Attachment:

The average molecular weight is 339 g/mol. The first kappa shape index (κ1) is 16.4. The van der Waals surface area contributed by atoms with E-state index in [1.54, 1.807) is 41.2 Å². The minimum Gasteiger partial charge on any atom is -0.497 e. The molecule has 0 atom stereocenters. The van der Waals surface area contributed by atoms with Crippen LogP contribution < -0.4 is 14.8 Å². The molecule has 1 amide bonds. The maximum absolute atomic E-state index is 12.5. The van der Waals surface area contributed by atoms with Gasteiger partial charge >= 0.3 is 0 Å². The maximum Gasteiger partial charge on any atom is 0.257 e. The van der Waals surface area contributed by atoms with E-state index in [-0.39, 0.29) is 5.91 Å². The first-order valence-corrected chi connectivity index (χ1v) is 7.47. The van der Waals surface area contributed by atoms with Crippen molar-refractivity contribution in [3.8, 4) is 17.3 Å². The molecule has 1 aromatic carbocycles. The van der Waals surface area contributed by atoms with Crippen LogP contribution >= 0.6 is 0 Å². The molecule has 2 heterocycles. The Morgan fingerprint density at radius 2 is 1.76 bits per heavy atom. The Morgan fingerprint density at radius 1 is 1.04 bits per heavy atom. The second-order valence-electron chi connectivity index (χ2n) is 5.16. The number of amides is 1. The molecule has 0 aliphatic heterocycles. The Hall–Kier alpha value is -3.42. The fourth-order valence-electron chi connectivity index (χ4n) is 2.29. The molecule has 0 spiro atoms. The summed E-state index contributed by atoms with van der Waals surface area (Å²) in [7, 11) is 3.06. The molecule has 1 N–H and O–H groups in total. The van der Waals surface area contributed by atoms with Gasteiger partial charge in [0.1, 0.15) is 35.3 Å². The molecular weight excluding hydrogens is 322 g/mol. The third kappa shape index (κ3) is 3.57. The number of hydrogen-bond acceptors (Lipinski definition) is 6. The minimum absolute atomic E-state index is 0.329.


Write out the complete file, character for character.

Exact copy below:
The average molecular weight is 339 g/mol. The first kappa shape index (κ1) is 16.4. The van der Waals surface area contributed by atoms with E-state index in [1.54, 1.807) is 41.2 Å². The minimum Gasteiger partial charge on any atom is -0.497 e. The molecule has 0 atom stereocenters. The van der Waals surface area contributed by atoms with Crippen LogP contribution < -0.4 is 14.8 Å². The molecule has 1 amide bonds. The maximum absolute atomic E-state index is 12.5. The van der Waals surface area contributed by atoms with Gasteiger partial charge >= 0.3 is 0 Å². The maximum Gasteiger partial charge on any atom is 0.257 e. The van der Waals surface area contributed by atoms with E-state index in [-0.39, 0.29) is 5.91 Å². The first-order valence-corrected chi connectivity index (χ1v) is 7.47. The van der Waals surface area contributed by atoms with Crippen molar-refractivity contribution in [3.8, 4) is 17.3 Å². The molecule has 1 aromatic carbocycles. The van der Waals surface area contributed by atoms with Crippen LogP contribution >= 0.6 is 0 Å². The molecule has 2 heterocycles. The Morgan fingerprint density at radius 2 is 1.76 bits per heavy atom. The Morgan fingerprint density at radius 1 is 1.04 bits per heavy atom. The second-order valence-electron chi connectivity index (χ2n) is 5.16. The number of amides is 1. The molecule has 0 aliphatic heterocycles. The Hall–Kier alpha value is -3.42. The fourth-order valence-electron chi connectivity index (χ4n) is 2.29. The molecule has 0 spiro atoms. The summed E-state index contributed by atoms with van der Waals surface area (Å²) in [7, 11) is 3.06. The molecule has 1 N–H and O–H groups in total. The van der Waals surface area contributed by atoms with Gasteiger partial charge in [0.1, 0.15) is 35.3 Å². The molecular weight excluding hydrogens is 322 g/mol. The third kappa shape index (κ3) is 3.57. The number of hydrogen-bond acceptors (Lipinski definition) is 6. The minimum absolute atomic E-state index is 0.329.